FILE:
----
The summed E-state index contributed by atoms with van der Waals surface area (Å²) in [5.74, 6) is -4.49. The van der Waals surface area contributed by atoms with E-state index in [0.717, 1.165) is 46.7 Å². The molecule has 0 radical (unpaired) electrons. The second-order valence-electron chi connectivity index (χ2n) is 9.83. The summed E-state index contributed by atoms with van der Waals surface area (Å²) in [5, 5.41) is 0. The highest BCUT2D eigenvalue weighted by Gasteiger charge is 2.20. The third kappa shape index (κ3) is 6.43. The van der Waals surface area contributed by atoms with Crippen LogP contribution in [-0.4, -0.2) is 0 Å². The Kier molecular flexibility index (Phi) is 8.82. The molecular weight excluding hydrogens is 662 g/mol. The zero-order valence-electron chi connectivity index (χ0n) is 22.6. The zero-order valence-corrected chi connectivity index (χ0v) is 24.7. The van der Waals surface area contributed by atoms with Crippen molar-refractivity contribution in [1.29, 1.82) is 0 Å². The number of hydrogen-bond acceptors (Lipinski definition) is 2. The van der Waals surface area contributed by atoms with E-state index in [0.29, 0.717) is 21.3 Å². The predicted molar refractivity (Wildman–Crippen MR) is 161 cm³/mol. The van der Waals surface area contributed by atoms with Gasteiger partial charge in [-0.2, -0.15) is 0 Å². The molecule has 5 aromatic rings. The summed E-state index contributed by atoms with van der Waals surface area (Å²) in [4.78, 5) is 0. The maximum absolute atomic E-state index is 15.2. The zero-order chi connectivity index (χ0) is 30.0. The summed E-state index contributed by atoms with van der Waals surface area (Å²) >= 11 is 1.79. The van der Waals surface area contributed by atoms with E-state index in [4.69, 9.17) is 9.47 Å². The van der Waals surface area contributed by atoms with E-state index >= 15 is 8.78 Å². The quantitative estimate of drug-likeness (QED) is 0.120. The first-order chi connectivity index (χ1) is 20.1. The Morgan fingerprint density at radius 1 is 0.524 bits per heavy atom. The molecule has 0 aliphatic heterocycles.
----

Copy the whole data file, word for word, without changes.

The summed E-state index contributed by atoms with van der Waals surface area (Å²) in [5.74, 6) is -4.49. The van der Waals surface area contributed by atoms with E-state index in [0.717, 1.165) is 46.7 Å². The molecule has 0 radical (unpaired) electrons. The second-order valence-electron chi connectivity index (χ2n) is 9.83. The summed E-state index contributed by atoms with van der Waals surface area (Å²) in [5, 5.41) is 0. The highest BCUT2D eigenvalue weighted by Gasteiger charge is 2.20. The third kappa shape index (κ3) is 6.43. The van der Waals surface area contributed by atoms with Crippen LogP contribution in [-0.4, -0.2) is 0 Å². The Kier molecular flexibility index (Phi) is 8.82. The molecular weight excluding hydrogens is 662 g/mol. The zero-order valence-electron chi connectivity index (χ0n) is 22.6. The zero-order valence-corrected chi connectivity index (χ0v) is 24.7. The van der Waals surface area contributed by atoms with Crippen molar-refractivity contribution in [1.29, 1.82) is 0 Å². The number of hydrogen-bond acceptors (Lipinski definition) is 2. The van der Waals surface area contributed by atoms with E-state index in [0.29, 0.717) is 21.3 Å². The predicted molar refractivity (Wildman–Crippen MR) is 161 cm³/mol. The van der Waals surface area contributed by atoms with Gasteiger partial charge in [-0.2, -0.15) is 0 Å². The molecule has 5 aromatic rings. The summed E-state index contributed by atoms with van der Waals surface area (Å²) in [4.78, 5) is 0. The maximum absolute atomic E-state index is 15.2. The zero-order chi connectivity index (χ0) is 30.0. The summed E-state index contributed by atoms with van der Waals surface area (Å²) >= 11 is 1.79. The van der Waals surface area contributed by atoms with E-state index in [4.69, 9.17) is 9.47 Å². The van der Waals surface area contributed by atoms with E-state index >= 15 is 8.78 Å². The quantitative estimate of drug-likeness (QED) is 0.120. The first-order chi connectivity index (χ1) is 20.1. The Morgan fingerprint density at radius 1 is 0.524 bits per heavy atom. The molecule has 0 aliphatic heterocycles.